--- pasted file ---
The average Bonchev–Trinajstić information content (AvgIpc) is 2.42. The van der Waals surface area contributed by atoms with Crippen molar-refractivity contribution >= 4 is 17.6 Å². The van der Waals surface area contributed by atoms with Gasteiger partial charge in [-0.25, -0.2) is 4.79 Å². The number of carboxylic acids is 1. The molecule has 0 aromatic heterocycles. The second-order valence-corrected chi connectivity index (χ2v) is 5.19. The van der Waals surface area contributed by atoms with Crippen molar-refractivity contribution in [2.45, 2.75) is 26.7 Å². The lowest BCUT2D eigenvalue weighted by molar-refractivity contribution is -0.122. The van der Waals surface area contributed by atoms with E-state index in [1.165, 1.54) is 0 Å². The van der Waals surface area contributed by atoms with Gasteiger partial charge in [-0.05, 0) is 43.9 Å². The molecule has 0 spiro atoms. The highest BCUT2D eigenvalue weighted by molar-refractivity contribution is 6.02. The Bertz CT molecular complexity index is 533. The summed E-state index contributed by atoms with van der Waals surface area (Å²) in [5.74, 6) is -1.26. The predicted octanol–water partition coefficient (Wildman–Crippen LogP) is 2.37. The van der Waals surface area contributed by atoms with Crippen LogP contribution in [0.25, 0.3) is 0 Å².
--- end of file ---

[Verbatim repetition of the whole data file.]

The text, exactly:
The average Bonchev–Trinajstić information content (AvgIpc) is 2.42. The van der Waals surface area contributed by atoms with Crippen molar-refractivity contribution >= 4 is 17.6 Å². The van der Waals surface area contributed by atoms with Gasteiger partial charge in [-0.25, -0.2) is 4.79 Å². The number of carboxylic acids is 1. The molecule has 0 aromatic heterocycles. The second-order valence-corrected chi connectivity index (χ2v) is 5.19. The van der Waals surface area contributed by atoms with Crippen molar-refractivity contribution in [2.45, 2.75) is 26.7 Å². The lowest BCUT2D eigenvalue weighted by molar-refractivity contribution is -0.122. The van der Waals surface area contributed by atoms with E-state index in [1.165, 1.54) is 0 Å². The van der Waals surface area contributed by atoms with Gasteiger partial charge in [-0.05, 0) is 43.9 Å². The molecule has 0 spiro atoms. The highest BCUT2D eigenvalue weighted by molar-refractivity contribution is 6.02. The Bertz CT molecular complexity index is 533. The summed E-state index contributed by atoms with van der Waals surface area (Å²) in [5.74, 6) is -1.26. The predicted octanol–water partition coefficient (Wildman–Crippen LogP) is 2.37. The van der Waals surface area contributed by atoms with Crippen LogP contribution in [0.25, 0.3) is 0 Å².